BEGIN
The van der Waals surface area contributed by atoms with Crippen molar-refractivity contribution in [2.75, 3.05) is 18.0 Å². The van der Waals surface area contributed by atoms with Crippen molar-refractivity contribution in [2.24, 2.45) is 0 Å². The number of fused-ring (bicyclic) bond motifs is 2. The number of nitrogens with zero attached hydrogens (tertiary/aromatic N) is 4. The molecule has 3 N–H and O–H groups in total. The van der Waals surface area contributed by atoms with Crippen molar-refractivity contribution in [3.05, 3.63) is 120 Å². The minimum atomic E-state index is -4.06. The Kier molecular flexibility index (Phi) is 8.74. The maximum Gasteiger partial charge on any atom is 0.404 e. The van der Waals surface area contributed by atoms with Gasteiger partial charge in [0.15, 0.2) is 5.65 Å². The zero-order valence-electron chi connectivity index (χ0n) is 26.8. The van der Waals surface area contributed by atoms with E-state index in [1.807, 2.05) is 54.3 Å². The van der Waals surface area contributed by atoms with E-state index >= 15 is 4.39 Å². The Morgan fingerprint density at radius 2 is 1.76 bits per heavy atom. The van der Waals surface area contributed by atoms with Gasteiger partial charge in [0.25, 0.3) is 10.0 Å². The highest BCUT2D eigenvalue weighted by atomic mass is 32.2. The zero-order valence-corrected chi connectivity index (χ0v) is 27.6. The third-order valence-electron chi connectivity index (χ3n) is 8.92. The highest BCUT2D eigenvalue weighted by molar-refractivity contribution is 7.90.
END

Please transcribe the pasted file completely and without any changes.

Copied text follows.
The van der Waals surface area contributed by atoms with Crippen molar-refractivity contribution in [2.75, 3.05) is 18.0 Å². The van der Waals surface area contributed by atoms with Crippen molar-refractivity contribution in [2.24, 2.45) is 0 Å². The number of fused-ring (bicyclic) bond motifs is 2. The number of nitrogens with zero attached hydrogens (tertiary/aromatic N) is 4. The molecule has 3 N–H and O–H groups in total. The van der Waals surface area contributed by atoms with Crippen molar-refractivity contribution in [3.05, 3.63) is 120 Å². The minimum atomic E-state index is -4.06. The Kier molecular flexibility index (Phi) is 8.74. The maximum Gasteiger partial charge on any atom is 0.404 e. The van der Waals surface area contributed by atoms with Gasteiger partial charge in [0.15, 0.2) is 5.65 Å². The zero-order valence-electron chi connectivity index (χ0n) is 26.8. The van der Waals surface area contributed by atoms with E-state index in [1.807, 2.05) is 54.3 Å². The van der Waals surface area contributed by atoms with E-state index >= 15 is 4.39 Å². The Morgan fingerprint density at radius 2 is 1.76 bits per heavy atom. The van der Waals surface area contributed by atoms with Gasteiger partial charge in [0.25, 0.3) is 10.0 Å². The highest BCUT2D eigenvalue weighted by atomic mass is 32.2. The zero-order valence-corrected chi connectivity index (χ0v) is 27.6. The third-order valence-electron chi connectivity index (χ3n) is 8.92. The highest BCUT2D eigenvalue weighted by molar-refractivity contribution is 7.90.